Less than a month, say 30 percent of you. This answer peaked among women ages 18 to 34 (44 percent). Further, 10 percent of those between 35 and 44 confess that it has been more than a year since their last dalliance, and 14 percent of women who are ages 45 to 54 say that they can't even remember the last time they made love.

Cheat and Tell?

If you knew for sure your friend's husband was having an affair, 63 percent of you would tell her. Generally, the younger the woman, the larger was the majority who would blow the whistle. By age:

18-34: 82 percent
35-44: 67 percent
45-54: 73 percent
55-64: 42 percent
65 and older: 28 percent

If your own husband were cheating, 79 percent of you would want to know, though you tend to get less curious -- or is it less possessive? -- as you get older. By age:

18-34: 92 percent
35-44: 83 percent
45-54: 84 percent
55-64: 66 percent
65 and older: 39 percent

Northeastern women most want you to tell, and Southerners are happiest if you keep the information to yourself.

Personal Time

Question: You have an hour to indulge yourself. What will you do?

Read a magazine or book: 27 percent
Shop: 22  percent
Nap: 10 percent
Have sex with your husband: 8 percent
Call a friend: 7 percent
Exercise: 5 percent
Eat a treat: 2 percent
Watch TV: 1 percent

Question: What's the better measure of a woman's confidence level?

The way she speaks: 81 percent
The way she dresses: 11 percent

Snappy dressers are more likely to impress those ages 45 to 54. Northeasterners or those with advanced degrees put their money where their mouth is.

Question: Which prize would you most like to win?

Mom of the Year: 36 percent
Nobel Peace Prize: 25 percent
Academy Award: 6 percent
Olympic Gold Medal: 6 percent
Miss America: 3 percent
American Idol: 2 percent

The number wanting the Nobel Peace Prize rose to more than 30 percent for college graduates, women in the West, and those in households making more than $75,000 per year. Those most likely to be practicing their Oscars acceptance speech? Women ages 18 to 34.

Question: Which best describes your mood most days when you wake up?

Peaceful and content: 44 percent
Rarin' to go: 18 percent
Stressed and overwhelmed: 12 percent

Those in the West are most likely to wake up feeling stressed and overwhelmed (17 percent), more than double the number in the Northeast (8 percent).

Question: When do you think you feel most envious of a friend?

Fifty-four percent of you say you don't covet what your gal pals have.

But some do when:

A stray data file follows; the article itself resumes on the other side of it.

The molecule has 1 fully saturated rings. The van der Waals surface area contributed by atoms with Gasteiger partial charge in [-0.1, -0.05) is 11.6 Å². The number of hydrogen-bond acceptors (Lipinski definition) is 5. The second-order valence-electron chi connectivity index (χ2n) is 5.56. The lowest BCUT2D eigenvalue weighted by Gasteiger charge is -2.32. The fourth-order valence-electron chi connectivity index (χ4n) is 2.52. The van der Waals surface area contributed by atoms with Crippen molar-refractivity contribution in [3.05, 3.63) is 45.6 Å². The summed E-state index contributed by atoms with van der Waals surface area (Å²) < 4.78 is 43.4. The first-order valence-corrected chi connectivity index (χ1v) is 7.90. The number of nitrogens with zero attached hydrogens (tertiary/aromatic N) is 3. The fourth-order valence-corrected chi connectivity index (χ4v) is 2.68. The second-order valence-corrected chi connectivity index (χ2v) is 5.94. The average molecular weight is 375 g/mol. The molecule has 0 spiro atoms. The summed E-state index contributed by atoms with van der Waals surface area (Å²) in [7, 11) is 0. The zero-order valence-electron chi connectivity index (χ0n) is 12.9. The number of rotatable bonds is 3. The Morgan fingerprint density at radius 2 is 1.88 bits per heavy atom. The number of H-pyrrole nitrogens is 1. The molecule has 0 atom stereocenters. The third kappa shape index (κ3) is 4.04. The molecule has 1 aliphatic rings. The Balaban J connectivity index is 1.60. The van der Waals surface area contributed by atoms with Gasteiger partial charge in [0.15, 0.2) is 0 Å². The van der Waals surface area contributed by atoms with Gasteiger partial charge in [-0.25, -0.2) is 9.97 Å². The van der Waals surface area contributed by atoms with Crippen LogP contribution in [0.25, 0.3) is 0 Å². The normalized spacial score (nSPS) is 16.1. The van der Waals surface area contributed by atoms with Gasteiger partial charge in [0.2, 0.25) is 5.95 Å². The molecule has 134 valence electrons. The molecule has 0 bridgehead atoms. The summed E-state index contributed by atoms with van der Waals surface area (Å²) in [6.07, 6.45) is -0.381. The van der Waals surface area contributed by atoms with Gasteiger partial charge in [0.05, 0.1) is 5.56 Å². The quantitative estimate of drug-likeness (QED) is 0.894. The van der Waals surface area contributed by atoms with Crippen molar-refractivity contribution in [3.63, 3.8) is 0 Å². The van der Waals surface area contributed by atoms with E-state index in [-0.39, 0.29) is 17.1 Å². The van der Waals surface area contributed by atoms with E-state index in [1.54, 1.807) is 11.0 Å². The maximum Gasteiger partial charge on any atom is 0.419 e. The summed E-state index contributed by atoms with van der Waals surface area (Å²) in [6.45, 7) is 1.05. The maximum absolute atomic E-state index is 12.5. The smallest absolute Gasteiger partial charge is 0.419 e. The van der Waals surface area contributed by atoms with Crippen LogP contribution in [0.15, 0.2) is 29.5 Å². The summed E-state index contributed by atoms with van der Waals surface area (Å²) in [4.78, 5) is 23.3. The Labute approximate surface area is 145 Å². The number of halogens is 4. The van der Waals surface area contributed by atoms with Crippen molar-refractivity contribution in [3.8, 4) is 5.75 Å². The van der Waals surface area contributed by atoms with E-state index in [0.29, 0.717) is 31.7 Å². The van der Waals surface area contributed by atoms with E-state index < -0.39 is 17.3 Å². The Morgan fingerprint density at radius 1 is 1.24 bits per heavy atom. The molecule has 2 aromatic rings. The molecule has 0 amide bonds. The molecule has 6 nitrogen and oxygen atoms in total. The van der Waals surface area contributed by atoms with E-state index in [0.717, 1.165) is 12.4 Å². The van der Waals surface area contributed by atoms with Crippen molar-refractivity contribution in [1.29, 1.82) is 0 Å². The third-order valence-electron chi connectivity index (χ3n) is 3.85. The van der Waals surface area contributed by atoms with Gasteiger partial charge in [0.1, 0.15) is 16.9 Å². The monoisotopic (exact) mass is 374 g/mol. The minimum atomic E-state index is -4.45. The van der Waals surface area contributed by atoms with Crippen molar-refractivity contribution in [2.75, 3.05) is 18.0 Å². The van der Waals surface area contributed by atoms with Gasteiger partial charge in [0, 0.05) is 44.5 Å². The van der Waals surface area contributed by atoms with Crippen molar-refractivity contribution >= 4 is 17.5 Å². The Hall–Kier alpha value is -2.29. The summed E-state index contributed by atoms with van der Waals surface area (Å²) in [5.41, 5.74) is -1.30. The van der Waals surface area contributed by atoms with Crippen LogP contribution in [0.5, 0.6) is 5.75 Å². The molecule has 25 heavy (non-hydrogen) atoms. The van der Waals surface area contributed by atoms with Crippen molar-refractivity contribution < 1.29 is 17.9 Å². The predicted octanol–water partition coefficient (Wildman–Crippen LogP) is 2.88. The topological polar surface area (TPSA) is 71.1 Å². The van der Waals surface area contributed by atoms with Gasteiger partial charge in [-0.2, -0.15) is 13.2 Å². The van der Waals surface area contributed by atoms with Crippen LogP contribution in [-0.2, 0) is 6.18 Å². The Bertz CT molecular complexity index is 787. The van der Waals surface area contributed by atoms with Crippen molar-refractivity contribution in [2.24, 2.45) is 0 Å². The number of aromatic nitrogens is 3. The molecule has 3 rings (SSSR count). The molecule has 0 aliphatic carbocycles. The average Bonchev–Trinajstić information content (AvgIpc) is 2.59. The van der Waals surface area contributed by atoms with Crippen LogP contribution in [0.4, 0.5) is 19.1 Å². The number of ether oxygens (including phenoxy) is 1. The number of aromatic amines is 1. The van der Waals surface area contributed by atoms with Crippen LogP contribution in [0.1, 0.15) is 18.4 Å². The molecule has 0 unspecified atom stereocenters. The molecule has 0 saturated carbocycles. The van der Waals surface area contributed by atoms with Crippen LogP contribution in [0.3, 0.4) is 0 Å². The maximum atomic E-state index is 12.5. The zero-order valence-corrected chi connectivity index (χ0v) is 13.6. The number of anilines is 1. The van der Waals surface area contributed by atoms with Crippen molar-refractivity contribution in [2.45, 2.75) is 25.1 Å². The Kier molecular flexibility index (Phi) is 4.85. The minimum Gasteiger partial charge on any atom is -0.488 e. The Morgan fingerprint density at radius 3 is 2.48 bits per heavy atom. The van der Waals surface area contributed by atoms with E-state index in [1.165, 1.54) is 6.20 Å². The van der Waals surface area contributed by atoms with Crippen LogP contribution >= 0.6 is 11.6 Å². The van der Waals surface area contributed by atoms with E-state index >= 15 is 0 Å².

She loses weight: 10 percent
She has a better job than you have: 9 percent
Her husband seems more in love with her than yours is with you: 8 percent
You think she's prettier than you are: 5 percent
Her kids seem smarter or more accomplished than yours: 4 percent
She has a better or bigger house than yours: 4 percent

Question: For those of you who work outside the home, here's how you rate your job:

31 percent love it even though the money isn't great
28 percent say you like every single thing about the job you hold
20 percent would quit if you didn't need the money
10 percent like the people, but dislike the work
3 percent like the work, but dislike the people
2 percent hate every single thing about your job

Question: What high-profile job would you most want to have for a week?

TV news anchor: 15 percent. The older a woman got, the more she saw herself in the anchor chair.
Movie star: 13 percent. Sought after most by women 18 to 34.
President: 11 percent. Women 18 to 34 were most likely to see themselves as Madame President, as were those in the South and West.
First Lady: 9 percent Of all groups, 55- to 64-year-olds were most attracted to this.
American Idol judge: 6 percent. Most popular among those 35 to 44.

Question: What would you give up to lose 25 pounds for good?

The big news: 30 percent of you say you don't need to lose 25 pounds, and even if you did, 55 percent of you wouldn't give up sex, money, or friends to shed it. Of those willing to make a trade:

Sex with your husband for a year: 5 percent
50 percent of your life savings: 3 percent
Your relationship with your best friend, forever: 1 percent

The Kids Are All Right!

Question: If you had it to do over, would you have the same number of kids?

Yes, the same number: 73 percent
I wish I'd had more: 15 percent
I would not have had kids: 9 percent
I would have had fewer: 2 percent

Question: If you ever were to get divorced, do you believe that your kids would want to live with you or with your husband?

Sixty-five percent of you feel sure that the kids would choose to live with you.

Question: What don't you want your kids to know about your past?

Forty-five percent of you say you don't have any skeletons. But here's how it lines up for those who have secrets to keep:

That you had premarital sex: 21 percent
That you smoked cigarettes: 10 percent
That you used illegal drugs: 7 percent
That you abused alcohol: 5 percent

How The Poll Was Done
This poll is based on interviews during June 2006 with a representative group of 529 women who were ages 18 and older.

Originally published in Ladies' Home Journal, November 2006.